Longtime Eagles manager Irving Azoff took the witness stand in New York City on Wednesday, testifying in a criminal case involving nearly 100 pages of allegedly stolen Eagles lyrics from the Hotel California album.

Three men, rare-books collector Glenn Horowitz, former Rock & Roll Hall of Fame curator Craig Inciardi and rock auctioneer Edward Kosinki, have each been charged with one count of conspiracy in the fourth degree, which would bring a maximum penalty of four years in prison. Additionally, Horowitz is charged with first-degree attempted criminal possession of stolen property, plus two counts of hindering prosecution, while Inciardi and Kosinski are also charged with first-degree counts of criminal possession.

The documents, handwritten by Don Henley, are valued at over $1 million. They were originally given by the band to a writer named Ed Sanders who intended to use them for an authorized Eagles biography. The book was rejected by a publisher and never released. In 2005, Horowitz bought five legal pads of the lyrics for $50,000, who in turn sold them to Inciardi and Kosinski for $65,000.

Henley reportedly became aware of the sales in 2012. That same year, he bought several pages of his own lyrics back for $8,500 and filed a police report for stolen property.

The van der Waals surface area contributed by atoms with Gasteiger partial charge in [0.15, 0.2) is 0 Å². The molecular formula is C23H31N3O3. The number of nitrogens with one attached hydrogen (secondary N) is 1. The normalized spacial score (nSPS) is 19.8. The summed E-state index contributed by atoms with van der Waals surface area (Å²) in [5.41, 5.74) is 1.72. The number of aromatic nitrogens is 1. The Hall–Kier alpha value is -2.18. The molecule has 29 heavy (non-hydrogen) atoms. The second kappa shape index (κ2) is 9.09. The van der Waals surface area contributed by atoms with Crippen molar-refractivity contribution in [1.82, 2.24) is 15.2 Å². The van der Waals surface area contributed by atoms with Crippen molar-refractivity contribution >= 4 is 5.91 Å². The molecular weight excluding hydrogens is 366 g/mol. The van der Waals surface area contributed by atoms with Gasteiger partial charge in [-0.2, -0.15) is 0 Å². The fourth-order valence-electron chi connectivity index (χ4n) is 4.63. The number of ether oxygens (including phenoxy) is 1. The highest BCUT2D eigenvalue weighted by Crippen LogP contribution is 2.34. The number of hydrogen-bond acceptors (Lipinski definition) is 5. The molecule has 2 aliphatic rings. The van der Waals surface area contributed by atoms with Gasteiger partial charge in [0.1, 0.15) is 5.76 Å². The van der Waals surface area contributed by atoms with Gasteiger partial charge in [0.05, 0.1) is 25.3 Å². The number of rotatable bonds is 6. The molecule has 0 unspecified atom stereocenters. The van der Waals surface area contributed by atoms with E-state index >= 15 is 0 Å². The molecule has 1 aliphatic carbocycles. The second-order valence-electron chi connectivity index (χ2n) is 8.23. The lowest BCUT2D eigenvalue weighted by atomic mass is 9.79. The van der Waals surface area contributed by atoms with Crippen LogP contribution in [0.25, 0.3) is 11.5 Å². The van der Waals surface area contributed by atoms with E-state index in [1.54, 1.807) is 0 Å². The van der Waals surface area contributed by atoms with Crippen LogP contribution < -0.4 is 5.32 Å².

"Don made the decision [after other lyrics then appeared on the market]," Azoff said on the stand [via Rolling Stone]. "He felt he was being extorted and he didn't know the extent to which what else was out there and it would open up a can of worms and he would have to continue to write more and more checks to get his lyrics back."

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Azoff noted that Sanders had been given permission to shop the biography to other book publishers, but that that the contents of the documents were still controlled by the Eagles, a deal he described as "the lesser of two evils." A contract shown at the trial proved the agreement, but when asked if anyone within the Eagles' camp had informed Sanders that his selling of the pages was a violation of the contract, Azoff replied "I don't know."

During their opening arguments, the prosecution asserted that the Horowitz, Inciardi and Kosinski were "criminal actors who deceived and manipulated to frustrate Henley’s just efforts to recover his stolen property and to forestall legal accountability." The defense stated that Sanders himself had not been charged with a crime, and their clients were not aware that the documents were anything other than appropriately handled.

Azoff is expected to take the stand again this week, in conjunction with the playing of a recently discovered tape recording between himself and Sanders. Henley is expected to testify next week.

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